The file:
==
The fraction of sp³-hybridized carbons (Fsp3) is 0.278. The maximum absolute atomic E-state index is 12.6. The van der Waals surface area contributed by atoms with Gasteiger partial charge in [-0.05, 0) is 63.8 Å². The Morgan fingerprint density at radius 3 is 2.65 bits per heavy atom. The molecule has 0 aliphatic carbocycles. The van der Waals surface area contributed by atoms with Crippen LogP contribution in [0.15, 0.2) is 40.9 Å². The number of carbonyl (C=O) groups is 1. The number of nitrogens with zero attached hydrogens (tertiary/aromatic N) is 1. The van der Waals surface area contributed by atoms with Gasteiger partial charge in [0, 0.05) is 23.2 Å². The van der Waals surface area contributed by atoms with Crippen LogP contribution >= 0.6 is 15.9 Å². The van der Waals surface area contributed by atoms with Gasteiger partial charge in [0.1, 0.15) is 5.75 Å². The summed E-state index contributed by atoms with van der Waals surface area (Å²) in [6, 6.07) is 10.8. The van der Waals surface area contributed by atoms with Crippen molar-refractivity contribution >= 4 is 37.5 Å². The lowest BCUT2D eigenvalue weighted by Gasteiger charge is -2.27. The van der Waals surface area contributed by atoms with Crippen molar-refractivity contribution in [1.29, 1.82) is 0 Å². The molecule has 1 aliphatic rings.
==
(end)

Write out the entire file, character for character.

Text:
The fraction of sp³-hybridized carbons (Fsp3) is 0.278. The maximum absolute atomic E-state index is 12.6. The van der Waals surface area contributed by atoms with Gasteiger partial charge in [-0.05, 0) is 63.8 Å². The Morgan fingerprint density at radius 3 is 2.65 bits per heavy atom. The molecule has 0 aliphatic carbocycles. The van der Waals surface area contributed by atoms with Crippen LogP contribution in [0.15, 0.2) is 40.9 Å². The number of carbonyl (C=O) groups is 1. The number of nitrogens with zero attached hydrogens (tertiary/aromatic N) is 1. The van der Waals surface area contributed by atoms with Gasteiger partial charge in [0, 0.05) is 23.2 Å². The van der Waals surface area contributed by atoms with Crippen LogP contribution >= 0.6 is 15.9 Å². The van der Waals surface area contributed by atoms with Gasteiger partial charge in [0.1, 0.15) is 5.75 Å². The summed E-state index contributed by atoms with van der Waals surface area (Å²) in [6, 6.07) is 10.8. The van der Waals surface area contributed by atoms with Crippen molar-refractivity contribution >= 4 is 37.5 Å². The lowest BCUT2D eigenvalue weighted by Gasteiger charge is -2.27. The van der Waals surface area contributed by atoms with Crippen molar-refractivity contribution in [1.29, 1.82) is 0 Å². The molecule has 1 aliphatic rings.